However, it is recognized in both the UNSCEAR and IAEA reviews that there are circumstances where this general conclusion may not be valid. Moreover, there is a view that the ICRP statement could be misinterpreted as indicating a lack of concern for the environment. For these and other reasons, there is a movement in some countries towards the establishment of specific standards for the protection of the environment. There were discussions on this theme at an IAEA symposium in 1996.5 In recognition of this ongoing debate, the Agency will hold a series of expert consultations during 1997 and 1998 with a view to determining the prevailing view in its Member States on these issues. Depending upon the outcome of these discussions, one possible objective is the development of a Safety Standard that incorporates international consensus on this important subject.
Mr. Linsley is Head of the Waste Safety Section in the IAEA Division of Radiation and Waste Safety.
1United Nations Scientific Committee on the effects of Atomic Radiation (UNSCEAR) Sources and Effects of Ionizing Radiation, UNSCEAR 1996 Report to the General Assembly, with Scientific Annex, United Nations sales publication E.96.IX.3 (1996).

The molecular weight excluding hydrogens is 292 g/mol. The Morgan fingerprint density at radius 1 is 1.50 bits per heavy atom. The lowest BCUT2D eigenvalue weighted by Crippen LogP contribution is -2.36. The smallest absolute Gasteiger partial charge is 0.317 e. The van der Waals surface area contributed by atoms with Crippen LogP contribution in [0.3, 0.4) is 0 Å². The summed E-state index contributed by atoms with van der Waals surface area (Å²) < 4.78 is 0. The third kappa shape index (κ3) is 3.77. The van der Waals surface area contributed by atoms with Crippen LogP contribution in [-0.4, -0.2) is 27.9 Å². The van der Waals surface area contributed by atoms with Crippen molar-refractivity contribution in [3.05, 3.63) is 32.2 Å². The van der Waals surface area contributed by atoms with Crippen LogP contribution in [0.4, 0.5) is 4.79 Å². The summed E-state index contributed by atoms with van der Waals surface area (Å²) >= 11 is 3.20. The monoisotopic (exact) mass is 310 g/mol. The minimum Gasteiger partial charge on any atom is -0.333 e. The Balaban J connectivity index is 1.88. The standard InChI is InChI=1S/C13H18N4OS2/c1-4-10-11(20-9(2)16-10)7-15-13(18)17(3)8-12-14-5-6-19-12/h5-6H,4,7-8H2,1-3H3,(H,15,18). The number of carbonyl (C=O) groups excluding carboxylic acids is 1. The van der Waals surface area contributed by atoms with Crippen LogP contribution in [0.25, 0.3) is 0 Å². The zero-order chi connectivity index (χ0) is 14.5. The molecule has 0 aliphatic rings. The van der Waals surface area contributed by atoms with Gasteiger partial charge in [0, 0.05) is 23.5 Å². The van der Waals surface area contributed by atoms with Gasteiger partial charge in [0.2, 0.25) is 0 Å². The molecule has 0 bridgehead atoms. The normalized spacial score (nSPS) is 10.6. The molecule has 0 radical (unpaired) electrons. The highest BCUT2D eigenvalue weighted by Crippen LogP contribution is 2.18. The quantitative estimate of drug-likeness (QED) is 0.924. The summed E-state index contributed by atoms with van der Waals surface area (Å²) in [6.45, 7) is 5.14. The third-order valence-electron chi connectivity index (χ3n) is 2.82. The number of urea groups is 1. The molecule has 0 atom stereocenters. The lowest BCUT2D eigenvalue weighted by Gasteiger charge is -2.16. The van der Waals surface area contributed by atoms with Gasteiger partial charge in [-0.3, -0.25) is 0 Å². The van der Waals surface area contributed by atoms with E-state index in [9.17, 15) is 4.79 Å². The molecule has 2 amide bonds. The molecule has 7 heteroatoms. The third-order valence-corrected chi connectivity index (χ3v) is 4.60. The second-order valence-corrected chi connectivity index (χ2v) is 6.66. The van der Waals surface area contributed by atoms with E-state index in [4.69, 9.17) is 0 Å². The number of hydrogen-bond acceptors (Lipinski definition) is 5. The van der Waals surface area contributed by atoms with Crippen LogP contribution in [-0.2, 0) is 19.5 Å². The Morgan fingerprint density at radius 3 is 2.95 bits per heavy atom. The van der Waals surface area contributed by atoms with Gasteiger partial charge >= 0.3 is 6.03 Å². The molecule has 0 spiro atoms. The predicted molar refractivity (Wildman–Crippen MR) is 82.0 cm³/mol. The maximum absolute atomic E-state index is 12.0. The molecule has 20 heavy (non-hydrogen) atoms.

2 Assessing the impact of deep-sea disposal of low-level radioactive waste on living marine resources. Technical Report Series No. 288, IAEA, Vienna (1988).
3 Effects of ionizing radiation on plants and animals at levels implied by current radiation protection standards, Technical Report Series No. 332, IAEA, Vienna (1992).
4 International Commission on Radiological Protection, 1990. Recommendations of the International Commission on Radiological Protection, ICRP Publication 60, Annals of the ICRP 21 (1-3) Pergamon Press, Oxford (1991).
5 See "Environment impact of radioactive releases: Addressing global issues", IAEA Bulletin, Vol. 38, No. 1 (1996).